+ We had lots of through-hikers who still understand the “pack in, pack out” mentality and respect nature instead of thinking of it as their personal playground.
+ We had the older, smaller sites — no room for mansions on wheels. Most campers were content with the basics of shelter and a couple of lawn chairs around the campfire.
+ Roads were seldom hard-paved. Harder to ride hover boards and e-scooters on gravel.
+ Basic amenities: hookups, firepits, bathrooms. BYO Frisbee.
= Basic camping, the way it was meant to be.

I have always advocated separate definitions for RVer vs. camper. To me, the above attributes define campers. This ad defines RVers.

SDW (@guest_175927)
1 year ago

That’s why I was patient and didn’t jump the gun and quit my job looking for an easy way out.
If you can’t afford to RV without working to do it. Wait till you can.
As the old saying that’s very true goes: “YOU CAN’T HAVE YOUR CAKE AND EAT IT TOO”

Tim E (@guest_175770)
1 year ago

Every job has it’s downsides. My wife and I are not old enough to retire so work is required. But I’ll take the occasional grumpy camper or a nasty cleanup while living 6 months a year in the Tetons before I’ll ever go back to the miserable dead-end factory job in the miserable dead-end town I grew up in. It sounds like AJ needs to read Nancy Dixon’s article from this week.

SDW (@guest_175931)
1 year ago
Reply to  Tim E

Will you also take the fact that inflation is going to put you in poverty when you are old enough to retire but quit earning a decent salary so you’ll qualify for SS.
and built your 401 to an amount you could have retired on and not have to work to RV.
Best enjoy it while you can because that low paying work camping job is not going to be enough when you need repairs on your vehicles and you won’t be able to afford what the new or used ones cost.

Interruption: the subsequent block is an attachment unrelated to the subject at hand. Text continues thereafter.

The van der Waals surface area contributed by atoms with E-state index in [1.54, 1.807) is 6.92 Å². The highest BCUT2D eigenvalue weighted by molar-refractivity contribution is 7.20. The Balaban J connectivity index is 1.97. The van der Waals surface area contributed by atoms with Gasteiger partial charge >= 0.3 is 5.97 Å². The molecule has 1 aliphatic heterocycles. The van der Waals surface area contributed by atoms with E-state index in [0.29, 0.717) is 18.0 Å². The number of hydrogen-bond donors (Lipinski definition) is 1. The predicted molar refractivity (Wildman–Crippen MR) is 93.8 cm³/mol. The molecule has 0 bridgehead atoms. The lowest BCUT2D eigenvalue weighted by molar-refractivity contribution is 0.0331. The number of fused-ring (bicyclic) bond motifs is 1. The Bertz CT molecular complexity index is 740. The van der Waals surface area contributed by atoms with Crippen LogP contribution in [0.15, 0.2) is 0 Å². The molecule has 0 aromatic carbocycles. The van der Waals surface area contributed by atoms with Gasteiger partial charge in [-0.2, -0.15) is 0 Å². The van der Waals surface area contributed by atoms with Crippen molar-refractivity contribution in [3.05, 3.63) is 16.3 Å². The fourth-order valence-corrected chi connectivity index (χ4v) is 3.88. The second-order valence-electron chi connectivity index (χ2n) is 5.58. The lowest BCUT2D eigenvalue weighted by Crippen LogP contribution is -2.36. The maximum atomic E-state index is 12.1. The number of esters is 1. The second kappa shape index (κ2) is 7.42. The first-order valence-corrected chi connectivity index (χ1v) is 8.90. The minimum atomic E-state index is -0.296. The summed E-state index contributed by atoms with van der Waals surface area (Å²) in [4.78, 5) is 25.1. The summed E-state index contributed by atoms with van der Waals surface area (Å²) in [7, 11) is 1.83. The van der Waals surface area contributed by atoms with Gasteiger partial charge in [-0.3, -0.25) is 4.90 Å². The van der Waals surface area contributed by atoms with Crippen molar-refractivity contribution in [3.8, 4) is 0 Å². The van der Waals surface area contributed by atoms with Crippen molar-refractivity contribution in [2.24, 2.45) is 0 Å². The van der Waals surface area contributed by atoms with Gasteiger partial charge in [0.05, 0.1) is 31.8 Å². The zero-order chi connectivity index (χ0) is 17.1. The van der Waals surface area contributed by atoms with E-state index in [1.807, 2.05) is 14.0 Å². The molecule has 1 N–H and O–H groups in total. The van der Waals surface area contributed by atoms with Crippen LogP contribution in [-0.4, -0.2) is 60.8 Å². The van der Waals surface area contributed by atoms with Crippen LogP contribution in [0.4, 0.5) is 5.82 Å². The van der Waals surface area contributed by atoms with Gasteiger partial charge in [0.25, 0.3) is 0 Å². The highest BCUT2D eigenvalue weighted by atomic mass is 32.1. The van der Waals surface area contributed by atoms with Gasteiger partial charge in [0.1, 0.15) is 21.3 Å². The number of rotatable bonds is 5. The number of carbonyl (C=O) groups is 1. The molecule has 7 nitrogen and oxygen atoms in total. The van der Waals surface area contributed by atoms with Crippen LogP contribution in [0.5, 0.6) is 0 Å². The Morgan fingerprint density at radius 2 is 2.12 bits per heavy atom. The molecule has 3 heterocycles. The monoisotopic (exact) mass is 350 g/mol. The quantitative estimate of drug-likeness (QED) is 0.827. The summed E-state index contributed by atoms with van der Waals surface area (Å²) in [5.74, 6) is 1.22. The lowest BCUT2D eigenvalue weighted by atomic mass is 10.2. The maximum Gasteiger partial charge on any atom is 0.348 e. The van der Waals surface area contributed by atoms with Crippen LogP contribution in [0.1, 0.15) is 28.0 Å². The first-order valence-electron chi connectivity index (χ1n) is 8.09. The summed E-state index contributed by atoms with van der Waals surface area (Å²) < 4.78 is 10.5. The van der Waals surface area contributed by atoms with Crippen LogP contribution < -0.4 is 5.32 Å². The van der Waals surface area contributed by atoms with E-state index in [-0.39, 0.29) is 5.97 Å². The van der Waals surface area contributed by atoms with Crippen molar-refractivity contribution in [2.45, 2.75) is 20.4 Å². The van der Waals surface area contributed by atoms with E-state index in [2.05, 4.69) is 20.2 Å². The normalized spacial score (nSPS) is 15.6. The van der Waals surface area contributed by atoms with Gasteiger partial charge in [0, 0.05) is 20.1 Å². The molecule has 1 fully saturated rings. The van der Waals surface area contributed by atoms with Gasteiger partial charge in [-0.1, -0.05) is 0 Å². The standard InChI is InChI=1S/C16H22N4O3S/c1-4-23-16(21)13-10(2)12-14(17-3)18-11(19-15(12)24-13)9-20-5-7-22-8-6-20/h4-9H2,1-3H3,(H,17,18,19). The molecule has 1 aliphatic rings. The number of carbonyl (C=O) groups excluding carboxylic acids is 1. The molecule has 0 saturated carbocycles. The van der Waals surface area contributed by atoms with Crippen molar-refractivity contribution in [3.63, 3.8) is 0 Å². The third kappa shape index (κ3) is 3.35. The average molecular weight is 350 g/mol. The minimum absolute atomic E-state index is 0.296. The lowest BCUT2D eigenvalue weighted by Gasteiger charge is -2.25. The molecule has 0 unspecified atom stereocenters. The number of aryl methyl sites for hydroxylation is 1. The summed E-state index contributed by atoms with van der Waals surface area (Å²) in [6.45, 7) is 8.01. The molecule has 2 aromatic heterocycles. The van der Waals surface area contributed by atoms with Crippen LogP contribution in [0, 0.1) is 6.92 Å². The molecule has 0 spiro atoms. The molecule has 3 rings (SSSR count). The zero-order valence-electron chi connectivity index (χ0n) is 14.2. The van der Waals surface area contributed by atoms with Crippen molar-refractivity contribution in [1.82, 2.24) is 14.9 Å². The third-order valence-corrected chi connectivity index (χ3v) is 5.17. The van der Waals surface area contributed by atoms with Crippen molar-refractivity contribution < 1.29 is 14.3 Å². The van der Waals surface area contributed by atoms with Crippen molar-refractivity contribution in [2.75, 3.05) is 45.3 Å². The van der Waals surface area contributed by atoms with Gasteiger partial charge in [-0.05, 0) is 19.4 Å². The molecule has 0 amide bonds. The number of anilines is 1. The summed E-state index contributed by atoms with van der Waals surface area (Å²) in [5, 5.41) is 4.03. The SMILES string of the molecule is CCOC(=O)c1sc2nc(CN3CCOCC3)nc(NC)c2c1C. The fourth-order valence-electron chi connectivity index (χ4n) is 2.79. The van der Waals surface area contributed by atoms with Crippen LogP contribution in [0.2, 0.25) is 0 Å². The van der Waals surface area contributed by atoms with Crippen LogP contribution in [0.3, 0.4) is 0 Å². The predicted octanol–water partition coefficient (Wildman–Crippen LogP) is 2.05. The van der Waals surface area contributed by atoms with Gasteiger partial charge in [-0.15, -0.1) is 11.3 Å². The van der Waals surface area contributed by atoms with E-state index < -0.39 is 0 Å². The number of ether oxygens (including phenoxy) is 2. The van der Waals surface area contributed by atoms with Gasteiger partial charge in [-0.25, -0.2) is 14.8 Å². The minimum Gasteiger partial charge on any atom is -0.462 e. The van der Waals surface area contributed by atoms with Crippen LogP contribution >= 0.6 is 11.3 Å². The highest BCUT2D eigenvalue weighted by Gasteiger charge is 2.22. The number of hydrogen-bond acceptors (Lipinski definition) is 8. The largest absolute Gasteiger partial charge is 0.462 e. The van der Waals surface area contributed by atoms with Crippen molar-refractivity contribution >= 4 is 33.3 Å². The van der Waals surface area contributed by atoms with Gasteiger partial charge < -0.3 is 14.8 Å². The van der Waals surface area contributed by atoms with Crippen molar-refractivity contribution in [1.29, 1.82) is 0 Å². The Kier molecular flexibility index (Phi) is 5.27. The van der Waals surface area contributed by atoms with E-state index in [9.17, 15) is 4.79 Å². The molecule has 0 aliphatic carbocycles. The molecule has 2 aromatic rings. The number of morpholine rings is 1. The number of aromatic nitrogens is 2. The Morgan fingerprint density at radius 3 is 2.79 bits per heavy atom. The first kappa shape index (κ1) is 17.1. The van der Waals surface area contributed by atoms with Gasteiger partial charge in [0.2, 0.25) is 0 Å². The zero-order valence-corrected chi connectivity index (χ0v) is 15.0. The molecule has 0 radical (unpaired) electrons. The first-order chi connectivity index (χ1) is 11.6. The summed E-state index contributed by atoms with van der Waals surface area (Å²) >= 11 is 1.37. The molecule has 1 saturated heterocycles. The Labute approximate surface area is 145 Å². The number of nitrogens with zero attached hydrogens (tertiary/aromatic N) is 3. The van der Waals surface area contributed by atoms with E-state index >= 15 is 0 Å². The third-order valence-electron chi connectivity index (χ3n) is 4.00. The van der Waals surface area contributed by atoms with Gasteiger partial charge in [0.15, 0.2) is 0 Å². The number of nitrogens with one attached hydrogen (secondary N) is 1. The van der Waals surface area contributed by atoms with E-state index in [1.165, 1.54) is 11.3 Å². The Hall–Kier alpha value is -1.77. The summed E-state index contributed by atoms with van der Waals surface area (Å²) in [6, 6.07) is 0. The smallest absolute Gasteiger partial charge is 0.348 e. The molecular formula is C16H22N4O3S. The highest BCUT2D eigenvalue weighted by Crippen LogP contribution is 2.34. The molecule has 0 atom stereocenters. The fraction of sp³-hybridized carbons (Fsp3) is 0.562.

Not to mention food, clothes, gas, Insurance, medical, etc.
Question: what do you do the other six month?

kevinmusland (@guest_175743)
1 year ago

I’m pretty sure a child riding a bicycle across a water hose is not going to harm it in any way I’ve drove across them in a dump truck on job sites,don’t drive across the the joints an you’ll be fine…..old people complaining

RV Staff
1 year ago
Reply to  kevinmusland

I think they may have been referring to sewer hoses, kevin. Have a good night. 🙂 –Diane

RStephens (@guest_175787)
1 year ago
Reply to  kevinmusland

You obviously have no campground etiquette, or know nothing about campgrounds. The persons waterhose is right next to the camper, between the big and the camper. You’re implying that a kid riding a bicycle right next to someone’s camper is okay. You’re exactly the kind of ******* these hosts are talking about.

Donna B. (@guest_175676)
1 year ago

We just completed our second season as work campers in a 55+ community in Arizona. Our job is cleaning the common areas, bathrooms/showers, laundry, recreation hall, etc. we have found some amazingly disgusting things in the toilet and shower stalls. Hint: if you don’t make it in time or miss for whatever reason, please let someone know. A smelly mess that’s waited for hours to be cleaned up is harder to clean, besides exposing other guests to the mess, which in many cases qualifies as a biohazard. We’re required to complete our job in 4 hours or less between 9:00 pm and 7:00 a.m. Otherwise, we’re treated the same as paying guests in the resort with access to all amenities and activities.